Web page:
Eventbrite’s ‘Hobby Hero’ competition aimed to find Britain’s greatest hobbyist. It is helping them share their hobbies with others in an effort to get the nation connected again.
It’s an initiative supported by one of the world leading experts on wellbeing, Professor Cary Cooper. He advocates using hobbies to boost our mental health.
The ticketing and event platform called on people to enter a national competition to win a £5,000 prize. It’s £2,500 in cash and £2,500 worth of Eventbrite fee credits and expert mentoring to share their passion with others. This is done by revealing all about their curious, creative and meaningful hobbies.
And we Brits love our hobbies! A recent survey by the Pew Institute asked people around the world to list what gives them meaning and happiness in life, and Britain was the only country in the world to put ‘hobbies’ in its top three answers, alongside family and friends.
What Are Hobbies
By definition, hobbies bring people pleasure and can positively impact mental health and wellbeing, offering the opportunity to lose themselves in an absorbing activity, stretch their skills and meet with others.
Hobbies can be enjoyed by anyone, and celebrities are no different. Beyonce is known for her love of beekeeping, Seth Rogan has spread his love of pottery on social media and Julia Roberts is famous in the knitting community.
Psychologist Professor Cary Cooper agrees, saying: “The pandemic, the rising cost of living, and Brexit have left people feeling stressed and out of control. People want to do something they can control, and hobbies offer just that. They can boost your wellbeing because whether you’re knitting, running, hula hooping, abseiling or baking: hobbies offer a great way to take your mind from the stresses of the world and work, take you away from the screen and let you do something positive, creative and fulfilling.
Form New Friendships
“Enjoying a hobby with someone else or in groups is even more beneficial because it provides motivation and social connection. Many people take up a hobby to form new friendships, even if it’s an unconscious thing to them. Even those hobbies that seem insular at first, such as model airplane building or stamp collecting, usually extend our social network as those hobbyists will end up flying their plane or discussing engine problems with others and stamp collectors will swap and buy from one another.
“After two years of social isolation, it’s a joy to see people connecting through hobbies that bring them pleasure and, depending on what you do, improve physical fitness, memory or mood. I recommend taking up a new hobby to many people.”
In-person and online activities on Eventbrite such as beekeeping, pottery and yoga helped attendees stay occupied throughout the pandemic. During several lockdowns, Eventbrite saw thousands either continue to pursue their interests or take up new hobbies by joining online workshops and classes.
Eventbrite’s Sebastian Boppert says: “As we move out of the pandemic, we want to help the nation reconnect through live events. Hobbies are great for our health, they enhance our skills and allow us to make new friends. It’s time we celebrated our hobbies – from the weird and wacky to the crafty and creative – for the benefits they give us and the talent they produce. Our Hobby Hero winner will be someone with enthusiasm and dedication who wants to share it with others and maybe even earn some money with it.”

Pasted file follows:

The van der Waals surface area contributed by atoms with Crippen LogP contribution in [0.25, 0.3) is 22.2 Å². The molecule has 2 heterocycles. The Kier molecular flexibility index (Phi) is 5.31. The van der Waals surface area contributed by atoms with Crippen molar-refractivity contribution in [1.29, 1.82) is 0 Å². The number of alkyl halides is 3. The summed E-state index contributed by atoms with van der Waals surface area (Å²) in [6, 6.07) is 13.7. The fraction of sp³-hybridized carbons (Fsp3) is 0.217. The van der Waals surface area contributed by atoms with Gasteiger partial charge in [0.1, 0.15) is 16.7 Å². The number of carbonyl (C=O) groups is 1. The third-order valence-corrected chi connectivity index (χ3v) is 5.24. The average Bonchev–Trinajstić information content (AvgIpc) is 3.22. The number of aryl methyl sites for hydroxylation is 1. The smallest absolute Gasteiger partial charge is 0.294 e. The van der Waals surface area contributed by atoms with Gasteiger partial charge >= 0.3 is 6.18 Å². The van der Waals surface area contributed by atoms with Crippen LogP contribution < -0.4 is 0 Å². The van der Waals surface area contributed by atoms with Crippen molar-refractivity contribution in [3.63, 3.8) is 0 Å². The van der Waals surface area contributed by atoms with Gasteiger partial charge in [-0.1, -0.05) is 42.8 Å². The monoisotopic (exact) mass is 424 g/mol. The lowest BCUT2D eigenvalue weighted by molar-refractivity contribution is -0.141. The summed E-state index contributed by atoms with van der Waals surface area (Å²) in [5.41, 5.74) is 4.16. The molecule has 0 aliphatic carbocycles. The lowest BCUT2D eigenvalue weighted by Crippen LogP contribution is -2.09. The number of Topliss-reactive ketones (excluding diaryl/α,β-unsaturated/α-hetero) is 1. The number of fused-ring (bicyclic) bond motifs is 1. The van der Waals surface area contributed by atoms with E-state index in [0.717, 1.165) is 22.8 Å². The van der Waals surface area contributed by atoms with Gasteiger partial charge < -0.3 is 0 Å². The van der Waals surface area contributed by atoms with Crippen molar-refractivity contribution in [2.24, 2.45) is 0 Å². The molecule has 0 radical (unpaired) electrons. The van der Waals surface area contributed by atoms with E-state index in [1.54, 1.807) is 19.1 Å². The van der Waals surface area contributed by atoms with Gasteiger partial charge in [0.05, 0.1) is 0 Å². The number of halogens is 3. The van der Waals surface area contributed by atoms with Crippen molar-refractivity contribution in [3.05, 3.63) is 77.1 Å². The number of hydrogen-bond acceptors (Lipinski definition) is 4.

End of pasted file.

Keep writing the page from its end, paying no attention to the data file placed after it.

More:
Joan Drummond, a mature beauty queen from Tameside, who has entered over one hundred beauty pageants over the past forty years, has made it through to the semi-finals of Eventbrite’s Hobby Hero competition, which saw hundreds of entries from throughout the UK.
Joan, a former nurse who holds two science degrees and now tutors GCSE science, entered her first beauty pageant when she was 22, and it has been a hobby ever since. Over the years, she has entered more than one hundred pageants, including Miss Great Britain, Miss England, Miss UK and Miss British Isles, often being the first black contestant to get placed. Joan’s passion for beauty pageants hasn’t waned with age and she can still be found entering competitions but not in her swimsuit today.
Bernadette Shackleton, a 52-year-old upcycle crafter from Yeadon in Leeds, who spent three months turning hundreds of crisp packets into an eco ‘packet-jacket’, has also made it through to the semi-finals. Bernadette is a child support worker and mother to 19-year-old son Ed. She loves recycling from rubbish, and finds beauty in the tiniest detail. Having started collecting used crisp packets to recycle them, she began her ambitious upcycling project during lockdown with her friend Heidi. After three months, countless hours and hundreds upon hundreds of crisp packets, Bernadette’s ‘packet-jacket’ could now see her crowned Eventbrite’s Hobby Hero winner
It’s In The Treasure
Mary Wilson is a 51-year-old metal detectorist from Blairdardie, Glasgow. She recently found a 1860 Queen Victoria gold sovereign coin, and has also made it through. Mary, a mother of two who works for Glasgow City Council Social Work Services, only took up the hobby a year ago. It was a way to fill her time now that her children are older. She had always had a keen interest in history and an old box of penny coins – which her father had accumulated. She also had a desire to get out into the great outdoors. One year on, Mary has made a fantastic group of friends, improved her fitness and mental health. Not only that, she’s kept the countryside litter free and has a collection of historic coins to research.
Another semi-finalist is Teresa Fisher (50) from Stone in Staffordshire, who describes herself as a ‘1940s promenader.’ Her hobby, which involves dressing in vintage 1940s clothes and visiting heritage railways and stately homes.